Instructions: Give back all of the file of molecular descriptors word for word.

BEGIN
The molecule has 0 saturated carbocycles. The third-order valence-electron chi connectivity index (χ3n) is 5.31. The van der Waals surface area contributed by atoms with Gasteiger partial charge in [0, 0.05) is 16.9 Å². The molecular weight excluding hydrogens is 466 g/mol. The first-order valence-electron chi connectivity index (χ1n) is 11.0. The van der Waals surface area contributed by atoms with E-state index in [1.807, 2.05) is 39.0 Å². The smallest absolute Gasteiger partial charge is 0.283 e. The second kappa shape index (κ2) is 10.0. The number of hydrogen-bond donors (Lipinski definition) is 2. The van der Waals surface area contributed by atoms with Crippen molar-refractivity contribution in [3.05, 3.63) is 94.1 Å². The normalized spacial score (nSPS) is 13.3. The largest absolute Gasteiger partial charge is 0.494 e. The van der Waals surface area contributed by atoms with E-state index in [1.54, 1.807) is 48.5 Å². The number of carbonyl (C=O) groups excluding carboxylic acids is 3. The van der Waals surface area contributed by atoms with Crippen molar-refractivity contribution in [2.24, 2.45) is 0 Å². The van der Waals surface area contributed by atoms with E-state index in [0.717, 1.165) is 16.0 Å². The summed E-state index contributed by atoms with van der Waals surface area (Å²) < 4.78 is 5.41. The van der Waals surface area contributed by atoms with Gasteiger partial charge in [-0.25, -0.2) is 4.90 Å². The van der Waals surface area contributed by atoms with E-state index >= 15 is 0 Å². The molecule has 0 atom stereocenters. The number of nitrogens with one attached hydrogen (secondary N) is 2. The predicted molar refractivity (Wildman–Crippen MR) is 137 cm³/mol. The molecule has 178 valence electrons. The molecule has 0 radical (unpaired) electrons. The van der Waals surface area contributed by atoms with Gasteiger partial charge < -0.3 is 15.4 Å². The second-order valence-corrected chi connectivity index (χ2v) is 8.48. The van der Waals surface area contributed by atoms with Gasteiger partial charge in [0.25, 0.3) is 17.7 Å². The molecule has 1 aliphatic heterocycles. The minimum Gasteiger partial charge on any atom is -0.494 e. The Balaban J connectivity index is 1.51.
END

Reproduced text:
The molecule has 0 saturated carbocycles. The third-order valence-electron chi connectivity index (χ3n) is 5.31. The van der Waals surface area contributed by atoms with Gasteiger partial charge in [0, 0.05) is 16.9 Å². The molecular weight excluding hydrogens is 466 g/mol. The first-order valence-electron chi connectivity index (χ1n) is 11.0. The van der Waals surface area contributed by atoms with E-state index in [1.807, 2.05) is 39.0 Å². The smallest absolute Gasteiger partial charge is 0.283 e. The second kappa shape index (κ2) is 10.0. The number of hydrogen-bond donors (Lipinski definition) is 2. The van der Waals surface area contributed by atoms with Crippen molar-refractivity contribution in [3.05, 3.63) is 94.1 Å². The normalized spacial score (nSPS) is 13.3. The largest absolute Gasteiger partial charge is 0.494 e. The van der Waals surface area contributed by atoms with E-state index in [1.54, 1.807) is 48.5 Å². The number of carbonyl (C=O) groups excluding carboxylic acids is 3. The van der Waals surface area contributed by atoms with Crippen molar-refractivity contribution in [2.24, 2.45) is 0 Å². The van der Waals surface area contributed by atoms with E-state index in [0.717, 1.165) is 16.0 Å². The summed E-state index contributed by atoms with van der Waals surface area (Å²) < 4.78 is 5.41. The van der Waals surface area contributed by atoms with Gasteiger partial charge in [-0.25, -0.2) is 4.90 Å². The van der Waals surface area contributed by atoms with E-state index >= 15 is 0 Å². The molecule has 0 atom stereocenters. The number of nitrogens with one attached hydrogen (secondary N) is 2. The predicted molar refractivity (Wildman–Crippen MR) is 137 cm³/mol. The molecule has 178 valence electrons. The molecule has 0 radical (unpaired) electrons. The van der Waals surface area contributed by atoms with Gasteiger partial charge < -0.3 is 15.4 Å². The second-order valence-corrected chi connectivity index (χ2v) is 8.48. The van der Waals surface area contributed by atoms with Gasteiger partial charge in [0.25, 0.3) is 17.7 Å². The molecule has 1 aliphatic heterocycles. The minimum Gasteiger partial charge on any atom is -0.494 e. The Balaban J connectivity index is 1.51.